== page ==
In a study done by Fritz Strack and his colleagues, students had to watch a movie. One group did so with a pen between their teeth while the other group had to hold the pen with their lips. The first group interpreted the movie funnier than the second, because the muscles responsible for smiling were used and then made the brain release hormones related to being happy.[7] These studies show that facial expressions are not only the result of emotions but can also be their cause.[7]

The book finishes with the case of sexism suffered by Abbie Conant, when she was the trombone soloist of the Munich Philharmonic, and its director, Sergiu Celibidache, relegated her to minor positions, made her receive a lower wage than her male colleagues and looked down on her from 1980 to 1993, when she finally left the orchestra. Gladwell said Conant's story was "my inspiration" for the book.[8]


Richard Posner, a professor at the University of Chicago and a judge on the United States Court of Appeals for the Seventh Circuit, argues that Gladwell in Blink fails to follow his own recommendations regarding thin-slicing, and makes a variety of unsupported assumptions and mistakes in his characterizations of the evidence for his thesis.[9] The Daily Telegraph review writes, "Rarely have such bold claims been advanced on the basis of such flimsy evidence."[10]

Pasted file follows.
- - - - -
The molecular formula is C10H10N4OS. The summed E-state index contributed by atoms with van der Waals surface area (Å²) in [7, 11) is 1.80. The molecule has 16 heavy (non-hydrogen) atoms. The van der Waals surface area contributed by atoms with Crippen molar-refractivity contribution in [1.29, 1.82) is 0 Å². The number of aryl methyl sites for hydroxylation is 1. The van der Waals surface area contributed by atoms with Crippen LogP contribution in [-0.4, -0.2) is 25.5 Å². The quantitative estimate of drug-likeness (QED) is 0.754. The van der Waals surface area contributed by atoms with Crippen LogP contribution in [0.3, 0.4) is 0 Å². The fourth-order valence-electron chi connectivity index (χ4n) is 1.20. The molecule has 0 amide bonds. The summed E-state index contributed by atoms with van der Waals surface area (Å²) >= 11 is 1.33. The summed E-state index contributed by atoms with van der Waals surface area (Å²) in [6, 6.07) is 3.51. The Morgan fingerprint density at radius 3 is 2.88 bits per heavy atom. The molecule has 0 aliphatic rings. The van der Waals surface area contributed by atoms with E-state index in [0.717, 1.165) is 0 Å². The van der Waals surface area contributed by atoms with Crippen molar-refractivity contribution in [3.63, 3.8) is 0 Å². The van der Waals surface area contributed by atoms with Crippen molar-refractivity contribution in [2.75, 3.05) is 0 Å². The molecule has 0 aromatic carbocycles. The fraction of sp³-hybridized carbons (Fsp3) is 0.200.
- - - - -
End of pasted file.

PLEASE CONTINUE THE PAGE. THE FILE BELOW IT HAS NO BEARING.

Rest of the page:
In Think!: Why Crucial Decisions Can't Be Made in the Blink of an Eye (Simon and Schuster, 2006), Michael LeGault argues that "Blinklike" judgments are not a substitute for critical thinking. He criticizes Gladwell for propagating unscientific notions:

As naturopathic medicine taps into a deep mystical yearning to be healed by nature, Blink exploits popular new-age beliefs about the power of the subconscious, intuition, even the paranormal. Blink devotes a significant number of pages to the so-called theory of mind reading. While allowing that mind-reading can "sometimes" go wrong, the book enthusiastically celebrates the apparent success of the practice, despite hosts of scientific tests showing that claims of clairvoyance rarely beat the odds of random chance guessing.[11]

Nobel prize winner Daniel Kahneman, author of Thinking, Fast and Slow which speaks to rationality's advantages over intuition, says:

Malcolm Gladwell does not believe that intuition is magic. He really doesn't... But here his story has helped people, in a belief that they want to have, which is that intuition works magically; and that belief, is false.[12]

In an article titled "Understanding Unconscious Intelligence and Intuition: Blink and Beyond", Lois Isenman agrees with Gladwell that the unconscious mind has a surprising knack for 'thinking without thinking' but argues that its ability to integrate many pieces of information simultaneously provides a much more inclusive explanation than thin-slicing. She writes: